I’m sorry to say there is a ‘but’ though.ย  I was really enjoying this book until I got to the end of the story.ย  When I reached the end all I felt was confusion.ย  I had my suspicions throughout but even with this in mind, the ending felt odd.ย  I would have like a little more explanation.ย  Maybe I missed something obvious (it’s very possible).ย  The following morning after finishing the book I was still chewing the ending over, trying to put the pieces in the right order and come up with something that worked for me.ย  But I’ve failed.ย  I can’t get my 40-year-old brain to fathom this one out, sorry Ronnie.

Would I recommend this book?ย  I would.ย  As debuts go it’s really rather outstanding.ย  I absolutely loved 95% of this book (it’s just the ending which has thrown it a little for me).ย  It’s full of raw emotion and so deliciously chilling.ย  If you love to hate characters then Miller is the boy for you!ย  Brilliantly creepy, I would pick up another book by Ronnie Turner without a second thought!

Four out of five stars.

Lies Between Us by Ronnie Turner was published in the UK by HQ Digital on 1st October 2018 and is available on eBook and audio formats (please note, some of the following links are affiliate links which means I receive a small percentage of the purchase price at no extra cost to you): |ย amazon.co.ukย |ย Goodreadsย |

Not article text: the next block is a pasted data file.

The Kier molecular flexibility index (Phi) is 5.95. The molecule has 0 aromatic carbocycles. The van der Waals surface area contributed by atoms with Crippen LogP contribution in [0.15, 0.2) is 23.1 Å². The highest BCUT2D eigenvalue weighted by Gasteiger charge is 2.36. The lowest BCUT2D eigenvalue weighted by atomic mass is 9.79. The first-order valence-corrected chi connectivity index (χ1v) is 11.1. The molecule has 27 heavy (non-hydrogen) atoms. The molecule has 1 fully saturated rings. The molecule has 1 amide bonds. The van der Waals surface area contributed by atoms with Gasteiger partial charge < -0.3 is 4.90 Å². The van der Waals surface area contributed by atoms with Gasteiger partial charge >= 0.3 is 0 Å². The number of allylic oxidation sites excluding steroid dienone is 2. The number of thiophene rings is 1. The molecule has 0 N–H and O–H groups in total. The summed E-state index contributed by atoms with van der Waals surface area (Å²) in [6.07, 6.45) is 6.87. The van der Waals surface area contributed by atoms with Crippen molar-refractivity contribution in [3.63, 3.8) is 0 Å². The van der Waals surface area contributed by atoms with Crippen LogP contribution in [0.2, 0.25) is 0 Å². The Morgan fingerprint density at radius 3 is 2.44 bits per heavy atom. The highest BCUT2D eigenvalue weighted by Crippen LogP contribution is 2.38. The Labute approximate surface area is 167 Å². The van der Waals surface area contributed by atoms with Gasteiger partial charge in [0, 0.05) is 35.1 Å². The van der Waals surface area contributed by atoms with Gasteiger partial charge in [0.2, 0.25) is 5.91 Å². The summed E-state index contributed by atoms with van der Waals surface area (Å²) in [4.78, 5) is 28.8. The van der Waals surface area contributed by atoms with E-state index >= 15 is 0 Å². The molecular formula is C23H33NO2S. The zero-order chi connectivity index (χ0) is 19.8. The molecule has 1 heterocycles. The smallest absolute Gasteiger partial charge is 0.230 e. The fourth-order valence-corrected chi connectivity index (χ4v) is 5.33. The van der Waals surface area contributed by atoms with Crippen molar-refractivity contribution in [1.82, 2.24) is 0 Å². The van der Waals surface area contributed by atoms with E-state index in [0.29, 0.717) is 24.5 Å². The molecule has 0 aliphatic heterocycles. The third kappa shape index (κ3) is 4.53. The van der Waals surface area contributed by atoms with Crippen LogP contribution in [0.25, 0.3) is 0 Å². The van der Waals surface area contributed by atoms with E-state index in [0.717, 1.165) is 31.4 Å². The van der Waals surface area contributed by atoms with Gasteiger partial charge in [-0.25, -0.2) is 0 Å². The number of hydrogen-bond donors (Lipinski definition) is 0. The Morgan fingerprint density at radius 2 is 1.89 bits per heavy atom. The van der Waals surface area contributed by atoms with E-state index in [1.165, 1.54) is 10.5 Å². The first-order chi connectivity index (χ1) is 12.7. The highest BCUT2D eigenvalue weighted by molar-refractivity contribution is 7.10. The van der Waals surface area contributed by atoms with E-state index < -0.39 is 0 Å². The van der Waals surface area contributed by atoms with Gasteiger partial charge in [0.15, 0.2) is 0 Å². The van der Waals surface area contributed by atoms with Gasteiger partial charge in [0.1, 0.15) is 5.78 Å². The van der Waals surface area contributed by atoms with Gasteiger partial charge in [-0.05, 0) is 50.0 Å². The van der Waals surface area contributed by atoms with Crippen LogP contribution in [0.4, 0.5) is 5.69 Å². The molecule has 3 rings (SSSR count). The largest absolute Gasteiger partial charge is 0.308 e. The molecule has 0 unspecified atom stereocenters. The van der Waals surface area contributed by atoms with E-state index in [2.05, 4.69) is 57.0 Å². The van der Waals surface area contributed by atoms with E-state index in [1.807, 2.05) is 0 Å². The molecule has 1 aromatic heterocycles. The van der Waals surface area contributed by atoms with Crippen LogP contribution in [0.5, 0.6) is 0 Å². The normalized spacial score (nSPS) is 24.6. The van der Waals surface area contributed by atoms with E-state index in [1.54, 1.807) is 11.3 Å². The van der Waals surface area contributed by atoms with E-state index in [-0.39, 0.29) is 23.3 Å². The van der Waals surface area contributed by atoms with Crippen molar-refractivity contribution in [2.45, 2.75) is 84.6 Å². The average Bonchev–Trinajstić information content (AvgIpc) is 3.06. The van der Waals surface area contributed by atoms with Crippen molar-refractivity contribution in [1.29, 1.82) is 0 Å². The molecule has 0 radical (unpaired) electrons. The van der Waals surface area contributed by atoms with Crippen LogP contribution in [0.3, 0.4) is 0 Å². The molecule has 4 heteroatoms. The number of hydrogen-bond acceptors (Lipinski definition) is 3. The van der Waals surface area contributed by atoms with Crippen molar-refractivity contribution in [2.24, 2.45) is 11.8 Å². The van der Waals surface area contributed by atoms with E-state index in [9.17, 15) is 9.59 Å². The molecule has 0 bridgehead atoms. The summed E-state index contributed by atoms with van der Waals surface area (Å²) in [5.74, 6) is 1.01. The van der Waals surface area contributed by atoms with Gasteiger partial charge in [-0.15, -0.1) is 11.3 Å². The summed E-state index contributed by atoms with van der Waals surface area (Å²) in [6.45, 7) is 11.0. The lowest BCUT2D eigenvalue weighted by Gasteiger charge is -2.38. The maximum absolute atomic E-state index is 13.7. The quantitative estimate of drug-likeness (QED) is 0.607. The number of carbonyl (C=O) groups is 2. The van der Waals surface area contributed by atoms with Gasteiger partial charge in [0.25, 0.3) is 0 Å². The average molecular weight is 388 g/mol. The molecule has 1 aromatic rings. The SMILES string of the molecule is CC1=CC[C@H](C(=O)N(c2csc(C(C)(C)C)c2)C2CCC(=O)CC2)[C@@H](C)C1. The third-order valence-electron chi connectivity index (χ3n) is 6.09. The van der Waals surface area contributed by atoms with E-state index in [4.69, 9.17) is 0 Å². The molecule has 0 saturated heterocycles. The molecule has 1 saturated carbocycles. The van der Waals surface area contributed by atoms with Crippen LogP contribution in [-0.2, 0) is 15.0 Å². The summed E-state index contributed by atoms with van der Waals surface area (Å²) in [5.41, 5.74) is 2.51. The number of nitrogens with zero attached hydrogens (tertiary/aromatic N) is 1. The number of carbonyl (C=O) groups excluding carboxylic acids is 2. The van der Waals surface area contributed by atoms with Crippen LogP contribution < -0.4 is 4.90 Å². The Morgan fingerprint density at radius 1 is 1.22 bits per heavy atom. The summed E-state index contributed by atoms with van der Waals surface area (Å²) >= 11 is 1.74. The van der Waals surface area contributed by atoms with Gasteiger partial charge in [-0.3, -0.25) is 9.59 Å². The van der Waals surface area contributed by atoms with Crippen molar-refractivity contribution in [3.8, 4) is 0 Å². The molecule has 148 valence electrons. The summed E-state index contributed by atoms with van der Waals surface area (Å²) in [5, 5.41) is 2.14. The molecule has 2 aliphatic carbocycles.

LiesBetweenUs_BlogTourBanner2.jpg

about-the-author3

Author Photo 2.jpgRonnie Turner grew up in Cornwall, the youngest in a large family. At an early age, she discovered a love of literature and dreamed of being a published author. Ronnie now lives in Dorset with her family and three dogs. In her spare time, she reviews books on her blog and enjoys long walks on the coast. She is currently working on her second novel.

Ronnie’s debut novel, Lies Between Us, will be published by HQ Digital in October 2018.

Author Links: |ย Twitter |ย Facebook |ย Instagram |ย Website |ย Goodreadsย |

#BookReview: Rubicon by Ian Patrick (@IPatrick_Author) @fahrenheitpress #RubiconBook

rubicon cover.jpg

“Two cops, both on different sides of the law โ€“ both with the same gangland boss in their sights.

Sam Batford is an undercover officer with the Metropolitan Police who will stop at nothing to get his hands on fearsome crime-lord Vincenzo Guardinoโ€™s drug supply.

DCI Klara Winter runs a team on the National Crime Agency, sheโ€™s also chasing down Guardino, but unlike Sam Batford sheโ€™s determined to bring the gangster to justice and get his drugs off the streets.

Set in a time of austerity and police cuts where opportunities for corruption are rife, Rubicon is a tense, dark thriller that is definitely not for the faint hearted.”